as a passport to office, and that any office A representative of the people is expected would shackle his wonted independence, he to support their interests in parliament, what- contented himself in voting with the ministry ever may be the wishes and policy of the on such questions as he approved; but, on ministers of the crown, and for that purpose the violent rupture of the negociations, after he is armed with freedom of speech. Few the decease of Mr. Fox, we again find him members, however, have the courage to do protesting with energy against the principle, their duty, because the ministers artfully the expediency, and the justice, of the war. contrive to identify themselves with the About this time Mr. Whitbread, in the country; and to oppose them, is, they say, opinion of many of his friends, unnecessarily to be against the country. The people too committed himself, by replying publicly to become the dupes of this sophistry, and the a circular ac!dress of sir Francis Burdett to patriot finds that the little good he can do is the electors of Westminster, of whom Mr. not worth the sacrifice of his peace and com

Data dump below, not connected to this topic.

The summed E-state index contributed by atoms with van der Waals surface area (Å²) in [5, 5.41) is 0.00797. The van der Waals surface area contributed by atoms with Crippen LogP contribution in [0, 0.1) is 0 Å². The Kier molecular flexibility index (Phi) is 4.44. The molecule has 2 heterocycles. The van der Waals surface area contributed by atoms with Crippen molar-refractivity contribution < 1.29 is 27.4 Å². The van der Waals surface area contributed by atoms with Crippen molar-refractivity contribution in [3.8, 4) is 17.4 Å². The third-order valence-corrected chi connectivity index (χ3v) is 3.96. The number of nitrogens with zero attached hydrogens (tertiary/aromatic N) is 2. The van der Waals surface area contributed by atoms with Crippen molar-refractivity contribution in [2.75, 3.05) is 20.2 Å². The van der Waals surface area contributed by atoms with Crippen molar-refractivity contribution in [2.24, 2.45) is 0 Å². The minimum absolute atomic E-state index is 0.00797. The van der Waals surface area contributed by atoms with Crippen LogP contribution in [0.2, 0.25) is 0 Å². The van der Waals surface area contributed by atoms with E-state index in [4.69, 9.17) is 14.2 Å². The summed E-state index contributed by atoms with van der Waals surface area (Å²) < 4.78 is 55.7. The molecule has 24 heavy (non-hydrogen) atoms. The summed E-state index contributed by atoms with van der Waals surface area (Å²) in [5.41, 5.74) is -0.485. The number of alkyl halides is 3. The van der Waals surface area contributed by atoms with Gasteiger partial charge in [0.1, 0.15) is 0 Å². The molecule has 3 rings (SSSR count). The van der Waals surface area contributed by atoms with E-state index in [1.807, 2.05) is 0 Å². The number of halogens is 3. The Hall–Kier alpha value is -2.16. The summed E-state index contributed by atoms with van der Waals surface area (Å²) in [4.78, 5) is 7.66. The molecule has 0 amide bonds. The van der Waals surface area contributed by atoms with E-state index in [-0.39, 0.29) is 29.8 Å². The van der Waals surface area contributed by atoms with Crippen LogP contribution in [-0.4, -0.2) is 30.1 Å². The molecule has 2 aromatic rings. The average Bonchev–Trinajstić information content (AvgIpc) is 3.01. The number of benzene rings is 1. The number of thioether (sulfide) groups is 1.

W was one,
Sir Francis retorted with fort. No man was ever, perhaps, more the energy, on the hostings, to the insinuations victim of this system of misrepresentation than of Mr. Whitbread, who was led to demand Mr. Whitbread. He opposed the policy of a formal explanation. These quarrels among the ministry, and he was, by their partizans, patriots, about slight differences of opinion, said to be the enemy of his country; he op